I’ve tonnes of great tips to share from recent interior design work but this product makes me particularly giddy with joy, both at the finished effect and the sheer practical perfection of the installation. When good products work well, there’s really nothing better for a designer / builder.
Well, a happy client is just as good but let’s just pretend that’s a given shall we? 😉
I admit, the phrase “large format porcelain” isn’t exactly the sexiest phrase I’ve ever heard. Had Mr M whispered it in my ear a couple of months ago, it might not have made my knees quiver. Now though, now I know what they can do, my heart flutters at the very thought. Take a look at the image above, at the desk top designed and built for a recent Moregeous client.
Lovely piece of marble eh? Very glam.
Er, nope….. it’s porcelain!
This is the actual piece we used, all wet ‘n’ mucky and being stored outside ready for the installation. Whereas marble would have balked at being treated so disrespectfully, porcelain is hardy enough not to care a jolt.
It doesn’t stain or scratch, it isn’t absorbent so doesn’t suffer water marking, and is a dream to clean. And most importantly, it was huge enough to cover the whole desk with no grout lines.
For this particular client, the desk is in constant use for floral arrangements, transactions and workshop demos, so marble would have been beautiful but utterly impractical. Porcelain however, with all the advantages of recent advances in photographic technology, provides the look without the problems. The sheet was simply lifted into place and lowered into the pre-made space. On this job for me it’s a desk, but imagine it as a kitchen island, a vanity top, a display area or just an actual table top. The world is your DIY design oyster.
These large format porcelains’s don’t just come in marble effect either, oh no. Whatever you heart may desire now pretty much comes in massive sizes.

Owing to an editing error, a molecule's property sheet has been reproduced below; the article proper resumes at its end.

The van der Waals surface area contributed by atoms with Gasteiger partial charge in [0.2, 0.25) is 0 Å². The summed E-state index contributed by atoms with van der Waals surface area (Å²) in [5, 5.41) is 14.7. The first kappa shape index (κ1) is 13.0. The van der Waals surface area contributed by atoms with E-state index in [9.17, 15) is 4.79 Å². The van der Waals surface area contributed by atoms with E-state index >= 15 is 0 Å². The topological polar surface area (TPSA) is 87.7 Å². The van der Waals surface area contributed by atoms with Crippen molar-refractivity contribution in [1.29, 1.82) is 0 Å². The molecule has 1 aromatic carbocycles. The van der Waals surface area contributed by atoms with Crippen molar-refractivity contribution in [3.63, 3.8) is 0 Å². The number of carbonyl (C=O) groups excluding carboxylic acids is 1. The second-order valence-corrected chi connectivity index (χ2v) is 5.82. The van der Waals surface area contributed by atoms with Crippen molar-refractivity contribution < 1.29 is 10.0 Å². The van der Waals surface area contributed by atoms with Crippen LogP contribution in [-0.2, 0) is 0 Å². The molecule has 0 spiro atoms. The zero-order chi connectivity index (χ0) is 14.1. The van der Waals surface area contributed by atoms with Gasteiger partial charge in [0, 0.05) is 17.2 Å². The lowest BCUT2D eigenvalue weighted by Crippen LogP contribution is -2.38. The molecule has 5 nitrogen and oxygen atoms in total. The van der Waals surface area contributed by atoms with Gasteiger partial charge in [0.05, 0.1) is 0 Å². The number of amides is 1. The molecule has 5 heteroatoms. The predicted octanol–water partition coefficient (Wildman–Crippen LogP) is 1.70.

What about an amazing verdigris to mimic the effect of oxidised copper, in sizes of almost 1200mm x 1200mm. Talk about the wow factor. Inside or out this is just spectacular, I love it.
Deep dark hues are covered too, with timber veneer look porcelain creating easy maintenance and wipe wall cladding. Imagine this in a shower area. No more mouldy grout – cleaning heaven!
Now, you might think that all these huge tiles would be simply impossible to even lift, never mind move around your project, but here’s the clever bit. Instead of being as thick as traditional tiles, and therefore prohibitively heavy when it comes to sizes of at least 1 metre square and even up to 3m long by 1m wide (no I’m not kidding!), they’re now extra-thin at anything from 3-9mm sheets.
If you’d wanted marble or limestone at huge sizes until recently, the slabs would have had to be actually marble or limestone and in order for that to be stable, it had to be at a certain thickness, which made it very heavy. There have been such advances in porcelain tile manufacturing recently, that porcelain now looks pretty much exactly like whatever the manufacturer wants it to look like – whether that be stone, ceramic, wood or quartz. And because porcelain is so very strong, large sheets of it are super stable at thin depths, yet mimic luxury finishes.